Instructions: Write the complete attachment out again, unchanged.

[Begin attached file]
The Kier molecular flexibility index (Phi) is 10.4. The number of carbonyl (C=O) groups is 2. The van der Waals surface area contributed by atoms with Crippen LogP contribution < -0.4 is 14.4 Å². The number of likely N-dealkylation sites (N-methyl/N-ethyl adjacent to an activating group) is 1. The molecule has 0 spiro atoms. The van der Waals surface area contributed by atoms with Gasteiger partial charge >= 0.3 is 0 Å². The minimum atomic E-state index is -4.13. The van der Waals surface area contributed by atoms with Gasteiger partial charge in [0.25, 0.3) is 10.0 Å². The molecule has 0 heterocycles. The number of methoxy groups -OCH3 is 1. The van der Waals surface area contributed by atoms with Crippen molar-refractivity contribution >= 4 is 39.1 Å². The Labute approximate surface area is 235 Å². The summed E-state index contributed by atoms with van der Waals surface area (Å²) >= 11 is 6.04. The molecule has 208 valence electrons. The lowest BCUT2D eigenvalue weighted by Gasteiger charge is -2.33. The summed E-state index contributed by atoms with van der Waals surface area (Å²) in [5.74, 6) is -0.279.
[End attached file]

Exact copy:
The Kier molecular flexibility index (Phi) is 10.4. The number of carbonyl (C=O) groups is 2. The van der Waals surface area contributed by atoms with Crippen LogP contribution < -0.4 is 14.4 Å². The number of likely N-dealkylation sites (N-methyl/N-ethyl adjacent to an activating group) is 1. The molecule has 0 spiro atoms. The van der Waals surface area contributed by atoms with Gasteiger partial charge >= 0.3 is 0 Å². The minimum atomic E-state index is -4.13. The van der Waals surface area contributed by atoms with Gasteiger partial charge in [0.25, 0.3) is 10.0 Å². The molecule has 0 heterocycles. The number of methoxy groups -OCH3 is 1. The van der Waals surface area contributed by atoms with Crippen molar-refractivity contribution >= 4 is 39.1 Å². The Labute approximate surface area is 235 Å². The summed E-state index contributed by atoms with van der Waals surface area (Å²) >= 11 is 6.04. The molecule has 208 valence electrons. The lowest BCUT2D eigenvalue weighted by Gasteiger charge is -2.33. The summed E-state index contributed by atoms with van der Waals surface area (Å²) in [5.74, 6) is -0.279.